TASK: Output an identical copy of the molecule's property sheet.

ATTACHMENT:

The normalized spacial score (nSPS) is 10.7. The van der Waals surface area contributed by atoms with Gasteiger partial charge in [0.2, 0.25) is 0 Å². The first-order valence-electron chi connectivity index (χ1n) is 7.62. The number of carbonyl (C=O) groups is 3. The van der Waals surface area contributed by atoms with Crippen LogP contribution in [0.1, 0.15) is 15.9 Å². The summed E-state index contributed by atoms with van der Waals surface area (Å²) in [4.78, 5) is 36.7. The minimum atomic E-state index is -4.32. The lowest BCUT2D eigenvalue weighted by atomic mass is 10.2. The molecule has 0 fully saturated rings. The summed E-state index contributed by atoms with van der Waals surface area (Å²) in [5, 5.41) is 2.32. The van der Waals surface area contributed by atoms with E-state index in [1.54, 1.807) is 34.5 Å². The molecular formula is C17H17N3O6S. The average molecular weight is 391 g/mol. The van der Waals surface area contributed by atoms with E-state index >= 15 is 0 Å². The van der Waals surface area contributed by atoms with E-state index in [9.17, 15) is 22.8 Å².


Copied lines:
The normalized spacial score (nSPS) is 10.7. The van der Waals surface area contributed by atoms with Gasteiger partial charge in [0.2, 0.25) is 0 Å². The first-order valence-electron chi connectivity index (χ1n) is 7.62. The number of carbonyl (C=O) groups is 3. The van der Waals surface area contributed by atoms with Crippen LogP contribution in [0.1, 0.15) is 15.9 Å². The summed E-state index contributed by atoms with van der Waals surface area (Å²) in [4.78, 5) is 36.7. The minimum atomic E-state index is -4.32. The lowest BCUT2D eigenvalue weighted by atomic mass is 10.2. The molecule has 0 fully saturated rings. The summed E-state index contributed by atoms with van der Waals surface area (Å²) in [5, 5.41) is 2.32. The van der Waals surface area contributed by atoms with E-state index in [1.54, 1.807) is 34.5 Å². The molecular formula is C17H17N3O6S. The average molecular weight is 391 g/mol. The van der Waals surface area contributed by atoms with E-state index >= 15 is 0 Å². The van der Waals surface area contributed by atoms with E-state index in [9.17, 15) is 22.8 Å².